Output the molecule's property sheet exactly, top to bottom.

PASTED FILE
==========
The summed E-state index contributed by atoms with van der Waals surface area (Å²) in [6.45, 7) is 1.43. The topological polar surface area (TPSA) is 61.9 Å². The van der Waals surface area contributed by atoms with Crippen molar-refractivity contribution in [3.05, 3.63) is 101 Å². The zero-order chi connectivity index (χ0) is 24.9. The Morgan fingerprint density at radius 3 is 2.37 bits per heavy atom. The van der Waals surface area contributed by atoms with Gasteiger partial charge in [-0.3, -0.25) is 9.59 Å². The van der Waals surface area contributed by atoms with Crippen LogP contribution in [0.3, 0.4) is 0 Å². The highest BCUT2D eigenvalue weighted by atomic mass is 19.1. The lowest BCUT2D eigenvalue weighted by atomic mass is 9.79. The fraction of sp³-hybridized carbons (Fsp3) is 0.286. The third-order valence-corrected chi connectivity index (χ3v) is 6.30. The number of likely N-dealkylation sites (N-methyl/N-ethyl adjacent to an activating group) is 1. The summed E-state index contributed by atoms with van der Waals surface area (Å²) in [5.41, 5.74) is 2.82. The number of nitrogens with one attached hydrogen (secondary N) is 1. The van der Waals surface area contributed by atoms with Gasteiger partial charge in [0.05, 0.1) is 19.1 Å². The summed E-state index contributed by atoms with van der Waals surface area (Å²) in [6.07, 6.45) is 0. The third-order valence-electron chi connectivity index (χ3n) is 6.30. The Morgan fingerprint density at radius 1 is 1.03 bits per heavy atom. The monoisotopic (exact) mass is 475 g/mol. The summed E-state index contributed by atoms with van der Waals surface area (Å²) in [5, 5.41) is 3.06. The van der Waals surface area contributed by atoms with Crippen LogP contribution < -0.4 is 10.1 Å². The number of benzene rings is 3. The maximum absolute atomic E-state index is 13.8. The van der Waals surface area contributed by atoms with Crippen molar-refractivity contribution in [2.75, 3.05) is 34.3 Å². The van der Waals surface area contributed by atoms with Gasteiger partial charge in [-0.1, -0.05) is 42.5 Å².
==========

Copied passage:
The summed E-state index contributed by atoms with van der Waals surface area (Å²) in [6.45, 7) is 1.43. The topological polar surface area (TPSA) is 61.9 Å². The van der Waals surface area contributed by atoms with Crippen molar-refractivity contribution in [3.05, 3.63) is 101 Å². The zero-order chi connectivity index (χ0) is 24.9. The Morgan fingerprint density at radius 3 is 2.37 bits per heavy atom. The van der Waals surface area contributed by atoms with Gasteiger partial charge in [-0.3, -0.25) is 9.59 Å². The van der Waals surface area contributed by atoms with Crippen LogP contribution in [0.3, 0.4) is 0 Å². The highest BCUT2D eigenvalue weighted by atomic mass is 19.1. The lowest BCUT2D eigenvalue weighted by atomic mass is 9.79. The fraction of sp³-hybridized carbons (Fsp3) is 0.286. The third-order valence-corrected chi connectivity index (χ3v) is 6.30. The number of likely N-dealkylation sites (N-methyl/N-ethyl adjacent to an activating group) is 1. The summed E-state index contributed by atoms with van der Waals surface area (Å²) in [5.41, 5.74) is 2.82. The number of nitrogens with one attached hydrogen (secondary N) is 1. The van der Waals surface area contributed by atoms with Gasteiger partial charge in [0.05, 0.1) is 19.1 Å². The summed E-state index contributed by atoms with van der Waals surface area (Å²) in [6.07, 6.45) is 0. The third-order valence-electron chi connectivity index (χ3n) is 6.30. The Morgan fingerprint density at radius 1 is 1.03 bits per heavy atom. The monoisotopic (exact) mass is 475 g/mol. The summed E-state index contributed by atoms with van der Waals surface area (Å²) in [5, 5.41) is 3.06. The van der Waals surface area contributed by atoms with Crippen LogP contribution < -0.4 is 10.1 Å². The number of benzene rings is 3. The maximum absolute atomic E-state index is 13.8. The van der Waals surface area contributed by atoms with Crippen molar-refractivity contribution in [2.75, 3.05) is 34.3 Å². The van der Waals surface area contributed by atoms with Gasteiger partial charge in [-0.1, -0.05) is 42.5 Å².